color = 'white',
      padding = '15px',                      ### <- Change here
    )
  ),
  style = css(
    font_family = 'Source Sans Pro',
    background = "linear-gradient(45deg, #bcd7e1, #c7dbf0)",
    color = '#333333',
    padding = '50px 30px'
  )
) |> 
  browsable()

Insightful Data Visualizations for "Uncreative" R Users

Leverage {ggplot2} to make charts that communicate effectively without being a design expert.

Communicate insights now


Nice, our button looks a bit more appealing now. But notice how the space between the paragraph and the button decreased quite a lot. You’d think that the 20px margin-bottom of the paragraph would have prevented that. But somehow the padding isn’t taken into account when the margin is calculated. Have a look how the padding of the button and the margin of the paragraph overlap.

And the reason for that is simple but it can drive you mad if you don’t know what you’re looking for. The thing is that the a tag is an inline element. And inline elements behave differently. Their paddings certainly don’t seem to respect the margin keyword of adjacent blocks. So that’s why we have to tell the inline element to behave like a block element instead. We do that with the display keyword.

div(
  h1(
    'Insightful Data Visualizations for "Uncreative" R Users',
    style = css(
      font_family = 'Libre Baskerville',
      font_size = '42px',
      font_weight = 600,
      line_height = 1.3,
      margin = '0px'
    )
  ),
  p(
    "Leverage",
    "{ggplot2}",
    "to make charts that communicate effectively",
    "without being a design expert.",
    style = css(
      font_size = '26px',
      line_height = 1.3,
      margin_bottom = '20px',
      margin_top = '15px',
    )
  ),
  a(
    "Communicate insights now", 
    href = "https://arapp.thinkific.com/courses/insightful-data-visualizations-for-uncreative-r-users",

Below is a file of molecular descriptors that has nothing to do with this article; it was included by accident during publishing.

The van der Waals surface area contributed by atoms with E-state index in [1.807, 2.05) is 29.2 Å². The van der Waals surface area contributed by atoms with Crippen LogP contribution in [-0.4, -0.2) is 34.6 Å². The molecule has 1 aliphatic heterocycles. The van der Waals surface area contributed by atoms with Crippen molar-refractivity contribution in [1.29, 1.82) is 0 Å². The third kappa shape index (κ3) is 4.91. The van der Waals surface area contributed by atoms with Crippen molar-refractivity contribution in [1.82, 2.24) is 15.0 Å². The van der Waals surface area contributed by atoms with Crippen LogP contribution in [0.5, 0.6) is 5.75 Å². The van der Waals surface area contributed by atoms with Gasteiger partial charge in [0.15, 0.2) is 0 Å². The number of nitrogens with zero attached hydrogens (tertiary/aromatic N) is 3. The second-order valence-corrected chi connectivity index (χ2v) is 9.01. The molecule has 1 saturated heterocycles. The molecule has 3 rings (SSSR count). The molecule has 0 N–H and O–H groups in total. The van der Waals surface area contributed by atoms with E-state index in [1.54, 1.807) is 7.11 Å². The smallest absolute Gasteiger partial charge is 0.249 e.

style = css(
      font_size = '24px',
      font_weight = 600,
      text_decoration = 'none',
      background = '#0454a4',
      color = 'white',
      padding = '15px',
      display = 'block'                     ### <- Change here
    )
  ),
  style = css(
    font_family = 'Source Sans Pro',
    background = "linear-gradient(45deg, #bcd7e1, #c7dbf0)",
    color = '#333333',
    padding = '50px 30px'
  )
) |> 
  browsable()

Insightful Data Visualizations for "Uncreative" R Users

Leverage {ggplot2} to make charts that communicate effectively without being a design expert.

Communicate insights now


Well that worked quite nicely. The padding of the button is now respected and the space between the paragraph and the button is back to normal. Check it out in the web inspector if you don’t believe me.

But as cool as that is, the button now fills the whole line. That’s not what we want. But that’s how blocks behave: They fill the whole line they’re in. That was the reason why we used an inline element in the first place. Because inline elements don’t fill the whole line.

If only we could have a block element and an inline element both at once. Something like inline-block element. That would be convenient. And it’s a good thing that we can actually do that with the display keyword as well.

div(
  h1(
    'Insightful Data Visualizations for "Uncreative" R Users',
    style = css(
      font_family = 'Libre Baskerville',
      font_size = '42px',
      font_weight = 600,
      line_height = 1.3,
      margin = '0px'
    )
  ),
  p(
    "Leverage",
    "{ggplot2}",
    "to make charts that communicate effectively",